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Was the coronation of the Kaiser in 1871 mainly a military or mainly a diplomatic achievement?

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Introduction

Was the coronation of the Kaiser in 1871 mainly a military or mainly a diplomatic achievement? King William I, King of Prussia was proclaimed Kaiser. This had been accomplished largely through political maneuvering with the aid of a military drive to enforce diplomatic terms. This drive had originated mainly from the German Chancellor, Otto von Bismarck, who played a key role in the coronation of the Kaiser. From his early political dominance, Bismarck built and unified Germany through wars in order to create a stronghold for his ideal king. Bismarck's political career began in 1847, elected to the Prussian United Diet marked his entry into public life. He got involved in counter-revolutionary plots, during the March days of the Berlin riots, 1848, he was a member of the right-wing Junker Party and was excessively anti-liberal, quoting: ' Only two things matter for Prussia, to avoid and alliance with democracy and to secure equality with Austria.' Bismarck showed great political capability and was then awarded the title of Prussian ambassador in Austria, until 1859. His anti-Austrian policies and nationalistic ideology grew, creating a division between him and his Prussian counter parts. By the 1860's Bismarck already had a reputation for being a tough, able politician, ambitious and ruthless, and because of this Bismarck could afford to seek agreements through diplomatic terms. ...read more.

Middle

Prussia gained vast lands including Schleswig and Holstein, as well as Hesse-Cassel, Hanover, Nassau and Frankfurt, along with their four million inhabitants. The other German states to the north of the River Main, including Saxony, were to be formed into a North German Confederation under Prussian leadership. Bismarck had careful analyses of the religious and political situation, with French intervention and within Germany. The predominantly Protestant authority of Prussia taking over the predominantly anti- Prussian Catholic south German states would lead to greater problems. Bismarck had the German states south of the River Main retained to their independence. Yet, these states had to sign a secret military alliance with Prussia, whereby, in the event of war, these states would not only fight alongside Prussia but allow their armies to be under the command of the King of Prussia. Prussia had become a powerful empire by the 1850's, it's economic achievements outstripping those of Austria and France. By the mid-1860's Prussia was producing more coal and steel than France or Austria, also having a more extensive railway network. This gave Prussia the military resources needed to challenge Austria nad then France. Bismarck slowly came to the realisation that diplomatic policies was not going to be the only way to achieve success, stating in 1862; ' Germany does not look to Prussian Liberalism, ...read more.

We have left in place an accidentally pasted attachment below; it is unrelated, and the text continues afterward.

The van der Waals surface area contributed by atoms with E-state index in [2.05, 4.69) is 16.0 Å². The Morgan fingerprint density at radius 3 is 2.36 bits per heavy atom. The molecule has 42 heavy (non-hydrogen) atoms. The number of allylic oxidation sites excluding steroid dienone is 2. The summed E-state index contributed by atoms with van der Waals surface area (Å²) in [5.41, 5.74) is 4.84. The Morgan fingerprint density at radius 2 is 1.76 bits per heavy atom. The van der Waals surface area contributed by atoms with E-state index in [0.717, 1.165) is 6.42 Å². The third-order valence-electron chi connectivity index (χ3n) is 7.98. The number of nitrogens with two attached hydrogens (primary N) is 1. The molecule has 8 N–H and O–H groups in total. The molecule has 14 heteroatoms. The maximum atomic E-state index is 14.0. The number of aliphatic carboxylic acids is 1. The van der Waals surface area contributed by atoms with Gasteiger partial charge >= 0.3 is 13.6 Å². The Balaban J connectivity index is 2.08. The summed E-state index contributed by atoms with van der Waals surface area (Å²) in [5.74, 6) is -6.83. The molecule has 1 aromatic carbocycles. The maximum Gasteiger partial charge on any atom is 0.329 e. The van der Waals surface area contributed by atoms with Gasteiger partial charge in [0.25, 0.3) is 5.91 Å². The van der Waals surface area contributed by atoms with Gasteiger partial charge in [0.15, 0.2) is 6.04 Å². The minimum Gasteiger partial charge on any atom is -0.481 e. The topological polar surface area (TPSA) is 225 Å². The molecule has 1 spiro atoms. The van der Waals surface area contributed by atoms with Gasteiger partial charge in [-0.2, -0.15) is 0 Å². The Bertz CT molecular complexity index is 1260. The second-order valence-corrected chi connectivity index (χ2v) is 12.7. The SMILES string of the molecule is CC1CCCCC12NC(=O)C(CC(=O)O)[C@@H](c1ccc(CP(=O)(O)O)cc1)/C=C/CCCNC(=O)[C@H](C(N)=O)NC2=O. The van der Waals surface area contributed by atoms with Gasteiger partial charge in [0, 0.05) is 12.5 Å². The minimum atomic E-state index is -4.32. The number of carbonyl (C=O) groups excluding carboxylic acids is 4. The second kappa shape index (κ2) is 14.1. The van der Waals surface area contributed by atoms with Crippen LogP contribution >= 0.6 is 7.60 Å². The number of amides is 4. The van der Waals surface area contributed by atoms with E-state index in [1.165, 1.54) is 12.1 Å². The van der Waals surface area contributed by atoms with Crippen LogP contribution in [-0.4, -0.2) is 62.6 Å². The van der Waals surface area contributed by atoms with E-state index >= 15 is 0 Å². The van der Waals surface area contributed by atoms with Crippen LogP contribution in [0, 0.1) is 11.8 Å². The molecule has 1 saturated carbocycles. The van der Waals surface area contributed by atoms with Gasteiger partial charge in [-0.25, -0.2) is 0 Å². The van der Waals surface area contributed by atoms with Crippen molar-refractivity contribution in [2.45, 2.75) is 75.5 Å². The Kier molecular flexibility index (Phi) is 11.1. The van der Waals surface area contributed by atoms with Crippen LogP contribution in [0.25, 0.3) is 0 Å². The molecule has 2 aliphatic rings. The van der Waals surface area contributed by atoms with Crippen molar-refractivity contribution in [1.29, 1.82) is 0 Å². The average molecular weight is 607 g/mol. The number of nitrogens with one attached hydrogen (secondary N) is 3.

Conclusion

In November 1870, separate treaties were signed with each of the four southern German states by which they agreed to join the German Empire. Further political prowess shown, was the confiscation of money from the King of Hanover in 1866, was used to bribe King Ludwig II of Bavaria to agree to his terms. The Reich was a federal state; the constitution states retained their monarchies and had extensive power over internal matters. The real political power was in the hands of the Emperor, his army officers and his handpicked ministers of whom, Imperial Chancellor, Bismarck would be chief. Ludwig II agreed to put his name down to a letter asking William to accept the title of Emperor. The other princes were then persuaded and the document was sent off to William. William was finally proclaimed Kaiser or German Emperor. Bismarck's political brilliance, as proven over the Treaty of Prague, and his motives had enabled a dominating Prussian state to hold a strong position of German leadership. However, without a strong military force and without military victory, e.g. the seven weeks war, these diplomatic intentions would not have been possible, and it would not have been possible to appoint the position of Kaiser to William I of Prussia. ...read more.

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